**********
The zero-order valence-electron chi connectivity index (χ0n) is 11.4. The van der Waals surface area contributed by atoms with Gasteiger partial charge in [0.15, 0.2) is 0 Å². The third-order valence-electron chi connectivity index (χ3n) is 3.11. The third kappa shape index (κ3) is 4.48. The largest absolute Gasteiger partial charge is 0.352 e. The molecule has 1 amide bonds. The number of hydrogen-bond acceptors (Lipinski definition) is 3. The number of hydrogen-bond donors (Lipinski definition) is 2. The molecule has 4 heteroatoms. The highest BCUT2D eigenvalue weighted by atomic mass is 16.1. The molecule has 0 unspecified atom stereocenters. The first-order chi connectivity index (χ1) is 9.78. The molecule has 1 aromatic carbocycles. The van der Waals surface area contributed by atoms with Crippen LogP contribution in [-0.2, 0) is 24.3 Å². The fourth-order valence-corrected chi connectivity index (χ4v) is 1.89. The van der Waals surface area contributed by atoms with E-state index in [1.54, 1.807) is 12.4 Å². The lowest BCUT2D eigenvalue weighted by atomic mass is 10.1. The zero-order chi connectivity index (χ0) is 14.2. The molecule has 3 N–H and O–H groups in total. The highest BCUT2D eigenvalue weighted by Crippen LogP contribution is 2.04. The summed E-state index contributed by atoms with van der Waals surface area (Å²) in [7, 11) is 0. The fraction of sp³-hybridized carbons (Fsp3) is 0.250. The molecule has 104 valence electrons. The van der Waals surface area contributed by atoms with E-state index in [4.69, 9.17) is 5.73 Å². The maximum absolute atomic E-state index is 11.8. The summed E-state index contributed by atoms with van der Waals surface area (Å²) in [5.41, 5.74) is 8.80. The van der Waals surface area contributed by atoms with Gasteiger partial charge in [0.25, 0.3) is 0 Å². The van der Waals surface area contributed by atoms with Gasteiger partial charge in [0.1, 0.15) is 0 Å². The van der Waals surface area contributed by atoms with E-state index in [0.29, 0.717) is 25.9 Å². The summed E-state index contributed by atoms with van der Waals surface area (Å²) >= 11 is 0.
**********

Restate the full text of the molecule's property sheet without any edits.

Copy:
The zero-order valence-electron chi connectivity index (χ0n) is 11.4. The van der Waals surface area contributed by atoms with Gasteiger partial charge in [0.15, 0.2) is 0 Å². The third-order valence-electron chi connectivity index (χ3n) is 3.11. The third kappa shape index (κ3) is 4.48. The largest absolute Gasteiger partial charge is 0.352 e. The molecule has 1 amide bonds. The number of hydrogen-bond acceptors (Lipinski definition) is 3. The number of hydrogen-bond donors (Lipinski definition) is 2. The molecule has 4 heteroatoms. The highest BCUT2D eigenvalue weighted by atomic mass is 16.1. The molecule has 0 unspecified atom stereocenters. The first-order chi connectivity index (χ1) is 9.78. The molecule has 1 aromatic carbocycles. The van der Waals surface area contributed by atoms with Crippen LogP contribution in [-0.2, 0) is 24.3 Å². The fourth-order valence-corrected chi connectivity index (χ4v) is 1.89. The van der Waals surface area contributed by atoms with E-state index in [1.54, 1.807) is 12.4 Å². The lowest BCUT2D eigenvalue weighted by atomic mass is 10.1. The zero-order chi connectivity index (χ0) is 14.2. The molecule has 3 N–H and O–H groups in total. The highest BCUT2D eigenvalue weighted by Crippen LogP contribution is 2.04. The summed E-state index contributed by atoms with van der Waals surface area (Å²) in [7, 11) is 0. The fraction of sp³-hybridized carbons (Fsp3) is 0.250. The molecule has 104 valence electrons. The van der Waals surface area contributed by atoms with E-state index in [4.69, 9.17) is 5.73 Å². The maximum absolute atomic E-state index is 11.8. The summed E-state index contributed by atoms with van der Waals surface area (Å²) in [5.41, 5.74) is 8.80. The van der Waals surface area contributed by atoms with Gasteiger partial charge in [0.25, 0.3) is 0 Å². The van der Waals surface area contributed by atoms with Gasteiger partial charge in [0.1, 0.15) is 0 Å². The van der Waals surface area contributed by atoms with E-state index in [0.29, 0.717) is 25.9 Å². The summed E-state index contributed by atoms with van der Waals surface area (Å²) >= 11 is 0.